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Prawn
PRAWN is a common name for small aquatic crustaceans with an exoskeleton and ten legs (i.e. a member of the order decapoda ), some of which can be eaten. The term "prawn" is used particularly in the United Kingdom, Ireland, and Commonwealth nations, for large swimming crustaceans or shrimp , especially those with commercial significance in the fishing industry . Shrimp that fall in this category often belong to the suborder Dendrobranchiata . In North America, the term is used less frequently, typically for freshwater shrimp. The terms shrimp and prawn themselves lack scientific standing. Over the years, the way shrimp and prawn are used has changed, and nowadays the terms are almost interchangeable. In the United Kingdom, prawn is more common on menus than shrimp, while the opposite is the case in the United States
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Palaemonidae
PALAEMONIDAE is a family of shrimp in the order Decapoda . Two subfamilies are distinguished: PALAEMONINAE and PONTONIINAE. Palaemoninae are mainly carnivores that eat small invertebrates and can be found in any aquatic habitat except the deep sea . The most significant genus is Macrobrachium , which contains commercially fished species. Pontoniinae inhabit coral reefs , where they associate with certain invertebrates such as sponges , cnidarians , mollusks and echinoderms as cleaner shrimps , parasites , or commensals . They generally feed on detritus , though some are carnivores and hunt tiny animals
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Alpheidae
See text ALPHEIDAE is a family of caridean SNAPPING SHRIMP characterized by having asymmetrical claws, the larger of which is typically capable of producing a loud snapping sound. Other common names for animals in the group are PISTOL SHRIMP or ALPHEID SHRIMP. The family is diverse and worldwide in distribution, consisting of about 1119 species within 38 or more genera. The two most prominent genera are Alpheus and Synalpheus, with species numbering well over 250 and 100, respectively. Most snapping shrimp dig burrows and are common inhabitants of coral reefs , submerged seagrass flats, and oyster reefs. While most genera and species are found in tropical and temperate coastal and marine waters, Betaeus inhabits cold seas and Potamalpheops is found only in freshwater caves. When in colonies, the snapping shrimp can interfere with sonar and underwater communication. The shrimp are a major source of noise in the ocean
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Banded Coral Shrimp
STENOPUS HISPIDUS is a shrimp -like decapod crustacean belonging to the infraorder Stenopodidea . Common names include BANDED CORAL SHRIMP and BANDED CLEANER SHRIMP. CONTENTS * 1 Distribution * 2 Description * 3 Ecology * 4 Images * 5 References * 6 External links DISTRIBUTIONStenopus hispidus has a pan-tropical distribution, extending into some temperate areas. It is found in the western Atlantic Ocean from Canada to Brazil , including the Gulf of Mexico . In Australia , it is found as far south as Sydney and it also occurs around New Zealand . DESCRIPTIONStenopus hispidus reaches a total length of 60 millimetres (2.4 in), and has striking colouration. The ground colour is transparent, but the carapace , abdomen and the large third pereiopod are all banded red and white. The antennae and other pereiopods are white. The abdomen, carapace and third pereiopods are covered in spines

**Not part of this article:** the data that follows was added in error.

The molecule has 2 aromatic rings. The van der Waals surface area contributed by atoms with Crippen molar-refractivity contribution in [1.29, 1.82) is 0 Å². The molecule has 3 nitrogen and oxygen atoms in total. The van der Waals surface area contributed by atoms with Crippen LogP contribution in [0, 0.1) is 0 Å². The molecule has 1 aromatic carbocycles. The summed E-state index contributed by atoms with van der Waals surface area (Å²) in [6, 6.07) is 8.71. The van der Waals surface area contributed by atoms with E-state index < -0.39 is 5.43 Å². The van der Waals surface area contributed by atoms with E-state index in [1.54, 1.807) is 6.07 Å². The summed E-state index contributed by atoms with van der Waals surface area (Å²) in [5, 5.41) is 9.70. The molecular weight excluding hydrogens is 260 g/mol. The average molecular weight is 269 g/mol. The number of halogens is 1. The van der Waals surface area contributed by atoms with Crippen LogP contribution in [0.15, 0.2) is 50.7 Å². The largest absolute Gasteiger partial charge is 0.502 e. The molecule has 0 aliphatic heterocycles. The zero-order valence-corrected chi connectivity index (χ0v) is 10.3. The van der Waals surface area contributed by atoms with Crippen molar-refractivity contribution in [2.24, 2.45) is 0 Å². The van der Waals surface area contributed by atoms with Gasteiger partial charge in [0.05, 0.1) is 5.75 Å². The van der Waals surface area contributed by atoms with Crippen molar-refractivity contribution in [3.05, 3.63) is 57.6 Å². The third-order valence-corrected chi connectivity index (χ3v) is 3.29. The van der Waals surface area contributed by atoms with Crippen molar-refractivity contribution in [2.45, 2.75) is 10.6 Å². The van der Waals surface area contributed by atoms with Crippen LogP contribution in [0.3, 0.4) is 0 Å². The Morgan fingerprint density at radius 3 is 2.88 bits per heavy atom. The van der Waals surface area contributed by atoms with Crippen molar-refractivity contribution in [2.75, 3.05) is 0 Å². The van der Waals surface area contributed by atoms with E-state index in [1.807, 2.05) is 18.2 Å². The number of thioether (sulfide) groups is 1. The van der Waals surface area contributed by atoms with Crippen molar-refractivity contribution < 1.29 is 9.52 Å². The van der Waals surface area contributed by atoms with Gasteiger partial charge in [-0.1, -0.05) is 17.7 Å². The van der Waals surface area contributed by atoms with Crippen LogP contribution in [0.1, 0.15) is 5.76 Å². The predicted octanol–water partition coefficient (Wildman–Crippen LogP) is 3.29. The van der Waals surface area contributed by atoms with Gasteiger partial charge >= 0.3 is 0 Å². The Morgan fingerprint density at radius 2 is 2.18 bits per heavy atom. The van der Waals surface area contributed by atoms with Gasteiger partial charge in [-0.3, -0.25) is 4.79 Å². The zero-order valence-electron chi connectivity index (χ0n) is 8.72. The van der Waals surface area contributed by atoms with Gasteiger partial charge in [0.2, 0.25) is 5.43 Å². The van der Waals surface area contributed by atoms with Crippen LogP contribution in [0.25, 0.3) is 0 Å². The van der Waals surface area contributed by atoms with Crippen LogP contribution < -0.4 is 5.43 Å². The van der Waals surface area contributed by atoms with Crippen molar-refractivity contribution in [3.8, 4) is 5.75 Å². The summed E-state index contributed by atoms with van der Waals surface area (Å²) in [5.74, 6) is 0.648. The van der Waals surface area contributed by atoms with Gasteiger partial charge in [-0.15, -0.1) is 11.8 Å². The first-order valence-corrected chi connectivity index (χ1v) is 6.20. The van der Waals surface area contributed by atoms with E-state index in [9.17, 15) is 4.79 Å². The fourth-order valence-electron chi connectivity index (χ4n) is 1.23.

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Stenopus Hispidus
STENOPUS HISPIDUS is a shrimp -like decapod crustacean belonging to the infraorder Stenopodidea . Common names include BANDED CORAL SHRIMP and BANDED CLEANER SHRIMP. CONTENTS * 1 Distribution * 2 Description * 3 Ecology * 4 Images * 5 References * 6 External links DISTRIBUTION Stenopus hispidus has a pan-tropical distribution, extending into some temperate areas. It is found in the western Atlantic Ocean
Atlantic Ocean
from Canada
Canada
to Brazil
Brazil
, including the Gulf of Mexico
Gulf of Mexico
. In Australia
Australia
, it is found as far south as Sydney
Sydney
and it also occurs around New Zealand . DESCRIPTION Stenopus hispidus reaches a total length of 60 millimetres (2.4 in), and has striking colouration
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CommonWealth
COMMONWEALTH is a traditional English term for a political community founded for the common good . Historically it has sometimes been synonymous with "republic ". The noun "commonwealth", meaning "public welfare general good or advantage" dates from the 15th century. Originally a phrase (the common-wealth or the common weal – echoed in the modern synonym "public weal") it comes from the old meaning of "wealth", which is "well-being", and is itself a loose translation of the Latin res publica (republic). The term literally meant "common well-being". In the 17th century, the definition of "commonwealth" expanded from its original sense of "public welfare" or "commonweal" to mean "a state in which the supreme power is vested in the people; a republic or democratic state"
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Lateral (anatomy)
Standard ANATOMICAL TERMS OF LOCATION deal unambiguously with the anatomy of animals , including humans. All vertebrates (including humans) have the same basic body plan – they are strictly bilaterally symmetrical in early embryonic stages and largely bilaterally symmetrical in adulthood. That is, they have mirror-image left and right halves if divided down the centre. For these reasons, the basic directional terms can be considered to be those used in vertebrates. By extension, the same terms are used for many other (invertebrate ) organisms as well. While these terms are standardized within specific fields of biology , there are unavoidable, sometimes dramatic, differences between some disciplines. For example, differences in terminology remain a problem that, to some extent, still separates the terminology of human anatomy from that used in the study of various other zoological categories
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Thomas Pennant
THOMAS PENNANT (14 June OS 1726 – 16 December 1798) was a Welsh naturalist , traveller, writer and antiquarian . He was born and lived his whole life at his family estate, Downing Hall
Downing Hall
near Whitford, Flintshire in Wales. As a naturalist he had a great curiosity, observing the geography, geology, plants, animals, birds, reptiles, amphibians and fish around him and recording what he saw and heard about. He wrote acclaimed books including British Zoology, the History of Quadrupeds, Arctic Zoology and Indian Zoology although he never travelled further afield than continental Europe. He knew and maintained correspondence with many of the scientific figures of his day. His books influenced the writings of Samuel Johnson
Samuel Johnson
. As an antiquarian, he amassed a considerable collection of art and other works, largely selected for their scientific interest